At this Santa Fe prom, everyone is royalty
Virginia Valdez was getting her nails done a tint of pink late Saturday morning in preparation for prom.
It wasn’t the first such gala for 69-year-old Valdez. Back when she was 16, she said, she was named prom queen at Los Lunas High.
Sitting next to her in the makeshift salon — a temporary setup in an upcoming yoga studio off Rufina Street — were 9-year-old Mariah and her two older sisters. Volunteer stylists were braiding the girls’ hair. They were among scores of promgoers getting ready — gowns and tuxes, hair, nails and makeup — for an Alice-in-Wonderland-themed extravaganza.
It was Santa Fe’s fifth annual Special Needs Prom, held at the south-side Blaze Christian Fellowship. Dozens of volunteers had transformed the church into an elaborate paper-flower-and-toadstool fantasy, with Wonderland-worthy cakes, cookies and other confections, a throne and a table covered with crowns.
At this prom, where anyone with a disability was welcome, everyone was crowned king or queen.
A giant rabbit with a massive pocket watch paced Saturday afternoon near the gala’s entrance — the “rabbit hole” — beckoning promgoers inside. “I’m late, I’m late,” he chanted, tapping his watch.
As the sun beat down, a couple of hundred children and adults filed slowly through the door, dressed to the nines, their faces radiant and their eyes filled with wonder at the magical world blooming inside.
At the center of this achievement, funded by private donations and pulled together by local businesses and community people with big hearts, was Angelique Chavez.
“I cry every year, I just … I love it,” said a teary-eyed Chavez, named as one of The New Mexican’s 10 Who Made a Difference in 2017.
Initially, she intended to organize a special event for Capital High School students with disabilities who didn’t feel comfortable attending the mainstream prom with their peers.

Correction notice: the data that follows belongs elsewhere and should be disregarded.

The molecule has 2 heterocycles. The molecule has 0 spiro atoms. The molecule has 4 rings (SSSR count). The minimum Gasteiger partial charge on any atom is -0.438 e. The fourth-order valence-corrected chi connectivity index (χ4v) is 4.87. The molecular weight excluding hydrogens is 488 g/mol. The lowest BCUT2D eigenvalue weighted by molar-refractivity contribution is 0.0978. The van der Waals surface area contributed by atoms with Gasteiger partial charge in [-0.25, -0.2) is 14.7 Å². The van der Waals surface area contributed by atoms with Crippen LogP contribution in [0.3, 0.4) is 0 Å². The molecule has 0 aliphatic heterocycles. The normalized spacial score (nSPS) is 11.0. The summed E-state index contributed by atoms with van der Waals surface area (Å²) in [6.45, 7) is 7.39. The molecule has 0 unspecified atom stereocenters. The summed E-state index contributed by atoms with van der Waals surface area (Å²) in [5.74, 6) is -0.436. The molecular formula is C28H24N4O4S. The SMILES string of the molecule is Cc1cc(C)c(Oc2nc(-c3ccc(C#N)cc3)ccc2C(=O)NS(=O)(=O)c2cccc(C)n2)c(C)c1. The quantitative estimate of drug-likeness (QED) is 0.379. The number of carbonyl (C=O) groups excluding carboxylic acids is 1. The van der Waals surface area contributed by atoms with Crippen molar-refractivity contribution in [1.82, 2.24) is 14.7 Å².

The first event, a small lunchtime dance at the school, was inspired by conversations Chavez had with friends of her own children. Like her son Jarred, now 21, who was born with hydrocephalus, and her daughter Savaughna, 18, who has microcephaly, the other teens had disabilities and feared their needs wouldn’t be accommodated at the school’s prom.
Chavez was determined to create an event where even kids with extensive needs could take center stage.
“Here, their peers are just like them, so nobody stands out — nobody’s different. Everyone looks beautiful,” Chavez said Saturday. “If you have an autistic kid in the back who’s going back and forth, yelling, clapping their hands, they don’t stand out here. If you have a kid in a wheelchair, they don’t stand out here.”
The spring formal has grown from that first affair in Capital High’s cafeteria.
The Olive Garden has catered four out of the five Special Needs Proms, and Blaze Christian Fellowship has hosted three of the events. The themes have varied: “Under the Sea,” “The Great Gatsby,” “The Secret Garden,” “Willy Wonka.” So have the guests.
They now come from far beyond Capital — places like Albuquerque, Rio Rancho, Moriarty, Taos, Española and Pojoaque — and range in age from 9 to 69.
Chavez couldn’t do it alone. She relies on co-organizer Yvonne Encinias and an army of other aides.
When she was approached by Encinias about providing salon space in the Fox Road studio, Aviana Garcia was eager to help.
“I was all about it,” Garcia said.
Other volunteers spent some 300 hours preparing the church, said Encinias, who served as the Queen of Hearts on Saturday, shouting “Off with their heads!” as people arrived.
Chavez rarely stopped moving at the prom, greeting guests and directing volunteers to bring in more tables and chairs.
In the end, it was the prom’s biggest crowd yet, with more than 250 attendees and caregivers.
“I’m so excited for them,” Chavez said, before running off into Wonderland.